Document Type

Journal Article

Publication Date



Biosecurity and Bioterrorism


Volume 11, Issue 1

Inclusive Pages



The impact of a severe influenza pandemic could be overwhelming to hospital emergency departments, clinics, and medical offices if large numbers of ill people were to simultaneously seek care. While current planning guidance to reduce surge on hospitals and other medical facilities during a pandemic largely focuses on improving the “supply” of medical care services, attention on reducing “demand” for such services is needed by better matching patient needs with alternative types and sites of care. Based on lessons learned during the 2009 H1N1 pandemic, the Centers for Disease Control and Prevention and its partners are currently exploring the acceptability and feasibility of using a coordinated network of nurse triage telephone lines during a pandemic to assess the health status of callers, help callers determine the most appropriate site for care (eg, hospital ED, outpatient center, home), disseminate information, provide clinical advice, and provide access to antiviral medications for ill people, if appropriate. As part of this effort, the integration and coordination of poison control centers, existing nurse advice lines, 2-1-1 information lines, and other hotlines are being investigated.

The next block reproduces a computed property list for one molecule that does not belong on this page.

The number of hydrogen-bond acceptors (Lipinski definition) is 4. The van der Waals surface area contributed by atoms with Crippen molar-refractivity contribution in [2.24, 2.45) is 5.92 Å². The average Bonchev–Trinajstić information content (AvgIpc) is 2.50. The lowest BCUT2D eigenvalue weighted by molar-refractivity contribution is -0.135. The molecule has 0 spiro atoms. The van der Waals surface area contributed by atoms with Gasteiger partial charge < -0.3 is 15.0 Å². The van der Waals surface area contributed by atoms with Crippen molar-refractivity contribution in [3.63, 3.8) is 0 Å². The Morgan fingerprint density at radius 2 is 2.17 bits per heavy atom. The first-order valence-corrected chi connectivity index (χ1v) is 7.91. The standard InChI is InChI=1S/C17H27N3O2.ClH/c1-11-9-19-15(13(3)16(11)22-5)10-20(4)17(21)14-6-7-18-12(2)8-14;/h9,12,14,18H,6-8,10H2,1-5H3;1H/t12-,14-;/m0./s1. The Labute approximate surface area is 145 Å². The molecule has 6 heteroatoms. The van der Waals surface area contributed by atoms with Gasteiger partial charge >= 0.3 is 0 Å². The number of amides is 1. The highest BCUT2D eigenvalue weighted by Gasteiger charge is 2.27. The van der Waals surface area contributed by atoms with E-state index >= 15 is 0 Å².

This is a copy of an article published in Biosecurity and Bioterrorism: Biodefense Strategy, Practice, and Science. © 2013 copyright Mary Ann Liebert, Inc.; Biosecurity and Bioterrorism: Biodefense Strategy, Practice, and Science is available online at:

Peer Reviewed


Open Access